R.P.H. Phillips minor as the Blue Book describes him, died at his home near Brisbane on 15th July 2018. He was the son of Ian “Peter” Phillips (Gibbs’ 1928 - 32), brother of Anthony (Gibbs’ 1954 - 59), and uncle of Nicholas (Field’s 1984 - 89), Robert (Gibbs’ 1988 - 93) and Sarah (Manor 1995 - 97).
During his time at Lancing, Robin developed an interest in buildings and churches which was fostered by his Housemaster the Reverend Henry Thorold and lead to him leaving school at a young age to take his degree in architecture at The Royal West of England School of Architecture. This was the start of him becoming a truly international architect. He did a post graduate course at Columbia University writing his thesis on "psychosomatic architecture” but this proved to be risky as he was likely to be conscripted to join the Vietnam War. So he high-tailed it down to Mexico City to work for SG Constructions who were working on buildings for the Olympic Games. This was followed by another thesis in Japan - “The History and Philosophies affecting the standardisation of traditional domestic architecture in Japan”. He subsequently worked in major centres throughout the world including London, Paris, Zurich, Oslo, Singapore, Australia and Thailand with two major projects during his career. The first was the renowned exhibition “Expo 88” opened by the Queen in Brisbane and the second - Seacon Square in Bangkok opened in 1994 which at the time was the third largest shopping centre in the world. In addition he carried out a considerable amount of commercial work particularly on the development of new towns and urban expansion.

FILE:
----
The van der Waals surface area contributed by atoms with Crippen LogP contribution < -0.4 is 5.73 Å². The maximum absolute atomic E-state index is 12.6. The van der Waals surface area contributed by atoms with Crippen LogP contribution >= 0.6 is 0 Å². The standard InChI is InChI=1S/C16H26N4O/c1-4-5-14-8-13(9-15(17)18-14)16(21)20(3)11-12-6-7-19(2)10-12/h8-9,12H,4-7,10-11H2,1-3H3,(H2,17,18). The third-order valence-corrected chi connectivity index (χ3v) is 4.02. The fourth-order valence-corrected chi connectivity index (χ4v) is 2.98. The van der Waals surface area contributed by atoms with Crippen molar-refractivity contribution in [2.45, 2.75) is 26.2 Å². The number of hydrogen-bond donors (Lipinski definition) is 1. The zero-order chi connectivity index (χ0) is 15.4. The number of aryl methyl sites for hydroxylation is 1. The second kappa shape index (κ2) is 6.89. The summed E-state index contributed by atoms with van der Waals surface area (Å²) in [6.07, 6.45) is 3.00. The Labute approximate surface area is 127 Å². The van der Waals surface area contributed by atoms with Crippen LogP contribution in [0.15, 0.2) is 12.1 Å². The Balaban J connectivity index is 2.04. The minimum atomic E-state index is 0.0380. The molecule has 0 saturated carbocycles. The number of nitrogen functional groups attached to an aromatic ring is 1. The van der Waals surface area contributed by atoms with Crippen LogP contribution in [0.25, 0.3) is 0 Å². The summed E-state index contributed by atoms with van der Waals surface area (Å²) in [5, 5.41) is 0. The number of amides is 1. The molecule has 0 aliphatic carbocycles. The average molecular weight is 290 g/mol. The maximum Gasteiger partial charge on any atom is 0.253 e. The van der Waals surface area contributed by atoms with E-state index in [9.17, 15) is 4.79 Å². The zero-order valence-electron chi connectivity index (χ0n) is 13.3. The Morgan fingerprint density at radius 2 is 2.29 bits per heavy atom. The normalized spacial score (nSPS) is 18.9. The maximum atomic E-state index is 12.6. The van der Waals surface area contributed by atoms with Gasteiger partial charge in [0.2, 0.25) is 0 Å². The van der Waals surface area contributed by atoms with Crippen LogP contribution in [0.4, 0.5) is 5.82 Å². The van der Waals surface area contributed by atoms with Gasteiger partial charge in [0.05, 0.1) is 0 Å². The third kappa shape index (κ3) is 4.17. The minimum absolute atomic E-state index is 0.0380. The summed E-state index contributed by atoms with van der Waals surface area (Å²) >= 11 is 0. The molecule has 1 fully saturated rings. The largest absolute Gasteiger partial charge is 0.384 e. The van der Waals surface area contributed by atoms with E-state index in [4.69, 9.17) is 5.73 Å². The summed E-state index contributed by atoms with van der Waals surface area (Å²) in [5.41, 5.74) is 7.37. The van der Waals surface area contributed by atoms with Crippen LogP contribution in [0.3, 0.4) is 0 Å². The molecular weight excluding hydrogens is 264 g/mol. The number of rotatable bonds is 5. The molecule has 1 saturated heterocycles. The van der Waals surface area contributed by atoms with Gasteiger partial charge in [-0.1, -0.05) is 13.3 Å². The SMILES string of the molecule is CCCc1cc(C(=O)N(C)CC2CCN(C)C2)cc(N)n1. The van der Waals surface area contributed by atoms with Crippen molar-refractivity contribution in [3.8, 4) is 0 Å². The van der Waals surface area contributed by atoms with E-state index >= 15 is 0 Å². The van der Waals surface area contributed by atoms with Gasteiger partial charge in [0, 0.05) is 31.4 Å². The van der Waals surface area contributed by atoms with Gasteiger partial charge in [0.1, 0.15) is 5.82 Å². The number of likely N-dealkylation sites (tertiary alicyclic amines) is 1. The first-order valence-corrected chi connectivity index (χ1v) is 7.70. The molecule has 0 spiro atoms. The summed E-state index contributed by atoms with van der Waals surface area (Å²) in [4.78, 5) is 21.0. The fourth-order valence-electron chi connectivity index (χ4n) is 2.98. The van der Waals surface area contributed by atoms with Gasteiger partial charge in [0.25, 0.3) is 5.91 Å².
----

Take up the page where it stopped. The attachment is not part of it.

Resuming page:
Thanks to Lancing he was able to gain his private pilot’s licence at Shoreham airport which must have gone to his head for at the age of 35 whilst living in Grand Avenue in Worthing he entered a competition for man powered solo flights on the beach at the end of the road. The newspaper reports do not record whether he and his bicycle with wings ever flew off the ground! At a similar time there was insufficient space in his house for the family and a train set, so he set up a model railway exhibition at the end of Worthing pier, which he opened to the public.
In 1997 he developed problems with his breathing and had a major operation on his lungs from which he suffered thereafter. In retirement, seeking warm weather by living both in Thailand and Australia, he worked tirelessly on the Phillips family tree routing it back to 860AD. He established that the great Lancing benefactor, Henry Martin Gibbs was a 15 cousin three times removed.
He is survived by his sons Kim and Sam, his daughter Sonja having sadly died last year at the age of 47.
Anthony Phillips major (Gibbs’ 1954 -1959)